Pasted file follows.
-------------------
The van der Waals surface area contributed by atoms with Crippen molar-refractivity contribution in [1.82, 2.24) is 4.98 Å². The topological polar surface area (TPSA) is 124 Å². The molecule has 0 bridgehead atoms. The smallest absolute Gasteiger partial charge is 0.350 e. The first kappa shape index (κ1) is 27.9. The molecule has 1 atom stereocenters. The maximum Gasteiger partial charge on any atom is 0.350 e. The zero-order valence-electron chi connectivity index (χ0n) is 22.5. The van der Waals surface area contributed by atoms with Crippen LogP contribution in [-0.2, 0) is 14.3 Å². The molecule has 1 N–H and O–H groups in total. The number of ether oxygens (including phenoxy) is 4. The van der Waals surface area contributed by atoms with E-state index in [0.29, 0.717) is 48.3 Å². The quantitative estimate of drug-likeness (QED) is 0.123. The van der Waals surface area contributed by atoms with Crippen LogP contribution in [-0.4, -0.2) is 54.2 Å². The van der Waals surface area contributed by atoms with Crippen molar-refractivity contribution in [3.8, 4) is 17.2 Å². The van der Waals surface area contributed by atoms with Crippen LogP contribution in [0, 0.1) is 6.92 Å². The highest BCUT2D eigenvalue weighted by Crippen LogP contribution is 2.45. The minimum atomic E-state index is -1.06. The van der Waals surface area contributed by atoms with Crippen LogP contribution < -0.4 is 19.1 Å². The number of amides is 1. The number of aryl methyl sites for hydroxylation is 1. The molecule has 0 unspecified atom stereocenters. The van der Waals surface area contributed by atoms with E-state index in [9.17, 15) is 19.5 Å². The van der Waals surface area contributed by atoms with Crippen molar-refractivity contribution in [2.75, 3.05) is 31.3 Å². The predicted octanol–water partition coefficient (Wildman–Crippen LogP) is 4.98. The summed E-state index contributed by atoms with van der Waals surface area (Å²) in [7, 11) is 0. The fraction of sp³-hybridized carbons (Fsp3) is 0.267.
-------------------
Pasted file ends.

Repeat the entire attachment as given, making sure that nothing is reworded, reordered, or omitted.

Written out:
The van der Waals surface area contributed by atoms with Crippen molar-refractivity contribution in [1.82, 2.24) is 4.98 Å². The topological polar surface area (TPSA) is 124 Å². The molecule has 0 bridgehead atoms. The smallest absolute Gasteiger partial charge is 0.350 e. The first kappa shape index (κ1) is 27.9. The molecule has 1 atom stereocenters. The maximum Gasteiger partial charge on any atom is 0.350 e. The zero-order valence-electron chi connectivity index (χ0n) is 22.5. The van der Waals surface area contributed by atoms with Crippen LogP contribution in [-0.2, 0) is 14.3 Å². The molecule has 1 N–H and O–H groups in total. The number of ether oxygens (including phenoxy) is 4. The van der Waals surface area contributed by atoms with E-state index in [0.29, 0.717) is 48.3 Å². The quantitative estimate of drug-likeness (QED) is 0.123. The van der Waals surface area contributed by atoms with Crippen LogP contribution in [-0.4, -0.2) is 54.2 Å². The van der Waals surface area contributed by atoms with Crippen molar-refractivity contribution in [3.8, 4) is 17.2 Å². The van der Waals surface area contributed by atoms with Crippen LogP contribution in [0, 0.1) is 6.92 Å². The highest BCUT2D eigenvalue weighted by Crippen LogP contribution is 2.45. The minimum atomic E-state index is -1.06. The van der Waals surface area contributed by atoms with Crippen LogP contribution < -0.4 is 19.1 Å². The number of amides is 1. The number of aryl methyl sites for hydroxylation is 1. The molecule has 0 unspecified atom stereocenters. The van der Waals surface area contributed by atoms with E-state index in [9.17, 15) is 19.5 Å². The van der Waals surface area contributed by atoms with Crippen molar-refractivity contribution in [2.75, 3.05) is 31.3 Å². The predicted octanol–water partition coefficient (Wildman–Crippen LogP) is 4.98. The summed E-state index contributed by atoms with van der Waals surface area (Å²) in [7, 11) is 0. The fraction of sp³-hybridized carbons (Fsp3) is 0.267.